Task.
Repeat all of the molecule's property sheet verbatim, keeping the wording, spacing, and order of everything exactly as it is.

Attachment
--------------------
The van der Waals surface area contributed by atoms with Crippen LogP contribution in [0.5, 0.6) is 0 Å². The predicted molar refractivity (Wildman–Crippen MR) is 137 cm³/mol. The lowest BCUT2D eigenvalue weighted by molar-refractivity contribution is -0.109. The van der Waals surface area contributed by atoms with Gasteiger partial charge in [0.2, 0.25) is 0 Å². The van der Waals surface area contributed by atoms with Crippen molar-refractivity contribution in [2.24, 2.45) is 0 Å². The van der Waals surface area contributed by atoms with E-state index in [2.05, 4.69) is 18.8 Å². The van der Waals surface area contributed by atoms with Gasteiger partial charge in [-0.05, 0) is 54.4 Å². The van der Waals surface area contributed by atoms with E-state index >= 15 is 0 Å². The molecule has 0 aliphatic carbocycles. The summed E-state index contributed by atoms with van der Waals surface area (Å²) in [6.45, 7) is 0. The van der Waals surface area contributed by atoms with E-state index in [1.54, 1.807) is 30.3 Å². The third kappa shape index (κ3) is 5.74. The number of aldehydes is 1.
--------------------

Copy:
The van der Waals surface area contributed by atoms with Crippen LogP contribution in [0.5, 0.6) is 0 Å². The predicted molar refractivity (Wildman–Crippen MR) is 137 cm³/mol. The lowest BCUT2D eigenvalue weighted by molar-refractivity contribution is -0.109. The van der Waals surface area contributed by atoms with Gasteiger partial charge in [0.2, 0.25) is 0 Å². The van der Waals surface area contributed by atoms with Crippen molar-refractivity contribution in [2.24, 2.45) is 0 Å². The van der Waals surface area contributed by atoms with E-state index in [2.05, 4.69) is 18.8 Å². The van der Waals surface area contributed by atoms with Gasteiger partial charge in [-0.05, 0) is 54.4 Å². The van der Waals surface area contributed by atoms with E-state index >= 15 is 0 Å². The molecule has 0 aliphatic carbocycles. The summed E-state index contributed by atoms with van der Waals surface area (Å²) in [6.45, 7) is 0. The van der Waals surface area contributed by atoms with E-state index in [1.54, 1.807) is 30.3 Å². The third kappa shape index (κ3) is 5.74. The number of aldehydes is 1.